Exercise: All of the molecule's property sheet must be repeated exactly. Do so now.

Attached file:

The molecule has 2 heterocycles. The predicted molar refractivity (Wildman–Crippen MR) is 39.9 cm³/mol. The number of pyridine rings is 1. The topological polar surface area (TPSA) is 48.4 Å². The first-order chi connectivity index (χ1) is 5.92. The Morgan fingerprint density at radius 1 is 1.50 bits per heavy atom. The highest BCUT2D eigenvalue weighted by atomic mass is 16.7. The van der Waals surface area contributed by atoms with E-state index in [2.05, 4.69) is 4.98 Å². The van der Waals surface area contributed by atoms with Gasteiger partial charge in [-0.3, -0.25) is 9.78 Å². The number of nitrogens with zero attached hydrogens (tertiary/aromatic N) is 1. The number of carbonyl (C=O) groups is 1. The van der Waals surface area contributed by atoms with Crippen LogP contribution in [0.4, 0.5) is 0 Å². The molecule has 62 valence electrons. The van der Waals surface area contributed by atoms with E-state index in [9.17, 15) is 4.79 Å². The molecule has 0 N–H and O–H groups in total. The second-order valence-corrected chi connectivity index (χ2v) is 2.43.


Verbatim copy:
The molecule has 2 heterocycles. The predicted molar refractivity (Wildman–Crippen MR) is 39.9 cm³/mol. The number of pyridine rings is 1. The topological polar surface area (TPSA) is 48.4 Å². The first-order chi connectivity index (χ1) is 5.92. The Morgan fingerprint density at radius 1 is 1.50 bits per heavy atom. The highest BCUT2D eigenvalue weighted by atomic mass is 16.7. The van der Waals surface area contributed by atoms with E-state index in [2.05, 4.69) is 4.98 Å². The van der Waals surface area contributed by atoms with Gasteiger partial charge in [-0.3, -0.25) is 9.78 Å². The number of nitrogens with zero attached hydrogens (tertiary/aromatic N) is 1. The number of carbonyl (C=O) groups is 1. The van der Waals surface area contributed by atoms with Crippen LogP contribution in [0.4, 0.5) is 0 Å². The molecule has 62 valence electrons. The van der Waals surface area contributed by atoms with E-state index in [9.17, 15) is 4.79 Å². The molecule has 0 N–H and O–H groups in total. The second-order valence-corrected chi connectivity index (χ2v) is 2.43.